The constant increase in coronavirus outbreaks in large care homes in the UK has prompted calls to divide them into “bubbles”.
A recent study has revealed that coronavirus outbreaks are twenty times more likely in large care homes. The research will prompt an in-depth examination of private care chains which often run the largest facilities.
There have been calls on ministers to come up with stricter guidelines to reduce the risk of further outbreaks in care homes.
Despite the ministers` claim that they have “thrown a protective ring” around care homes, almost 40 per cent of more than 55,500 people who died from the coronavirus in the country were care home residents.
Prof Bruce Guthrie, the director of the Advanced Care Research Centre at Edinburgh University and Associate researcher at Health Data Research UK, said: “More footfall will give you more risk of infection.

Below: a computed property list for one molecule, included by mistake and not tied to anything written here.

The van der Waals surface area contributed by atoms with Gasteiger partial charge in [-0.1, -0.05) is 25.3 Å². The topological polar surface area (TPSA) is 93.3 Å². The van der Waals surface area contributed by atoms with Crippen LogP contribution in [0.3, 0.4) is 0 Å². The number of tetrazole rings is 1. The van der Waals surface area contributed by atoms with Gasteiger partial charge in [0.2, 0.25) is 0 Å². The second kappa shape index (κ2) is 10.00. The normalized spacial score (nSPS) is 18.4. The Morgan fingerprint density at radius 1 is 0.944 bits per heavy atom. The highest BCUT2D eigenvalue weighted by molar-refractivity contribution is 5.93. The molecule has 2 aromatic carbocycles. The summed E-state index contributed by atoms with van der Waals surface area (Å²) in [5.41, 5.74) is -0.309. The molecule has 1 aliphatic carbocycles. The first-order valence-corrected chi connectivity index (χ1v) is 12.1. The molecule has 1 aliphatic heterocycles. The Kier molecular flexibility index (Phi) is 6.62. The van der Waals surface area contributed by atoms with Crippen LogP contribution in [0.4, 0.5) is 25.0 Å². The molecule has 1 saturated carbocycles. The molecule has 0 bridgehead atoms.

“Although care home size cannot be altered without losing places for existing residents, there may be potential to create discrete units within care homes where smaller numbers of staff and residents are effectively cohorted to create self-contained units, “he said.
The prime minister, Boris Johnson, was slammed last week for criticising care homes of failing to follow proper procedures in the midst of the pandemic.
Care home leaders condemned the government for failure to provide clear procedures. When the crisis was at its peak, about 25,000 people were discharged from hospitals into care homes without being tested for Covid-19.
The director of policy at the King`s Fund health thinktank suggested that the creation of “bubbles” would increase the cost of staffing and providing facilities which has previously shared across large homes.
She added: “If we want to move to a model based on smaller units we are going to have to pay more as taxpayers.”
The Department of Health and Social Care has pledged £600 million to help tackle the spread of the coronavirus, including reducing the movement between care homes.